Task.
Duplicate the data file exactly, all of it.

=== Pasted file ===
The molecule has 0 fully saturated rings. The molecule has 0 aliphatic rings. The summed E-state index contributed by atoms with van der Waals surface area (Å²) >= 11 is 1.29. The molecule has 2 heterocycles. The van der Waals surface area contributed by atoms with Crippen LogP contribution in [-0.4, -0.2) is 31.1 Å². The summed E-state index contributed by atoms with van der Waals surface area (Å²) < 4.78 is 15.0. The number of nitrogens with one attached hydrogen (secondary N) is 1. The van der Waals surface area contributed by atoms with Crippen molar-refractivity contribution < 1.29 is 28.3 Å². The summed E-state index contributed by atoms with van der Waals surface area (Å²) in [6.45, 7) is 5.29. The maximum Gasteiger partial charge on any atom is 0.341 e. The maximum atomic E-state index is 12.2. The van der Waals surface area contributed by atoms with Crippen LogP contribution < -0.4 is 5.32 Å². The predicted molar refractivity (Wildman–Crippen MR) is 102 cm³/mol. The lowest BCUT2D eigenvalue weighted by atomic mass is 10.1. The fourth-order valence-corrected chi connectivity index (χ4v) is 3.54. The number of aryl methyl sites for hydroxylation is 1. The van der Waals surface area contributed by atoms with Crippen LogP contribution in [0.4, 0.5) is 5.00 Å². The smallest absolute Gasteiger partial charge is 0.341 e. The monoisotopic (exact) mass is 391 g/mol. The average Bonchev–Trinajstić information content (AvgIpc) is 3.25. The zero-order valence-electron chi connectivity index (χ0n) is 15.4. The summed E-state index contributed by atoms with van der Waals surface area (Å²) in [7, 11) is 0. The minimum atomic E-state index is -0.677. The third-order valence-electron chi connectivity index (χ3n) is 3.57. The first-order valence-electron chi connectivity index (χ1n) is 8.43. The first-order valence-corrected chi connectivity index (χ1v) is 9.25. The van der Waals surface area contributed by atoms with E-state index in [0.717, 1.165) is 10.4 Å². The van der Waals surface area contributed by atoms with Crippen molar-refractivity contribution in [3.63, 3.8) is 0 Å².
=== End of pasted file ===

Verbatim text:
The molecule has 0 fully saturated rings. The molecule has 0 aliphatic rings. The summed E-state index contributed by atoms with van der Waals surface area (Å²) >= 11 is 1.29. The molecule has 2 heterocycles. The van der Waals surface area contributed by atoms with Crippen LogP contribution in [-0.4, -0.2) is 31.1 Å². The summed E-state index contributed by atoms with van der Waals surface area (Å²) < 4.78 is 15.0. The number of nitrogens with one attached hydrogen (secondary N) is 1. The van der Waals surface area contributed by atoms with Crippen molar-refractivity contribution < 1.29 is 28.3 Å². The summed E-state index contributed by atoms with van der Waals surface area (Å²) in [6.45, 7) is 5.29. The maximum Gasteiger partial charge on any atom is 0.341 e. The maximum atomic E-state index is 12.2. The van der Waals surface area contributed by atoms with Crippen LogP contribution < -0.4 is 5.32 Å². The predicted molar refractivity (Wildman–Crippen MR) is 102 cm³/mol. The lowest BCUT2D eigenvalue weighted by atomic mass is 10.1. The fourth-order valence-corrected chi connectivity index (χ4v) is 3.54. The number of aryl methyl sites for hydroxylation is 1. The van der Waals surface area contributed by atoms with Crippen LogP contribution in [0.4, 0.5) is 5.00 Å². The smallest absolute Gasteiger partial charge is 0.341 e. The monoisotopic (exact) mass is 391 g/mol. The average Bonchev–Trinajstić information content (AvgIpc) is 3.25. The zero-order valence-electron chi connectivity index (χ0n) is 15.4. The summed E-state index contributed by atoms with van der Waals surface area (Å²) in [7, 11) is 0. The minimum atomic E-state index is -0.677. The third-order valence-electron chi connectivity index (χ3n) is 3.57. The first-order valence-electron chi connectivity index (χ1n) is 8.43. The first-order valence-corrected chi connectivity index (χ1v) is 9.25. The van der Waals surface area contributed by atoms with E-state index in [0.717, 1.165) is 10.4 Å². The van der Waals surface area contributed by atoms with Crippen molar-refractivity contribution in [3.63, 3.8) is 0 Å².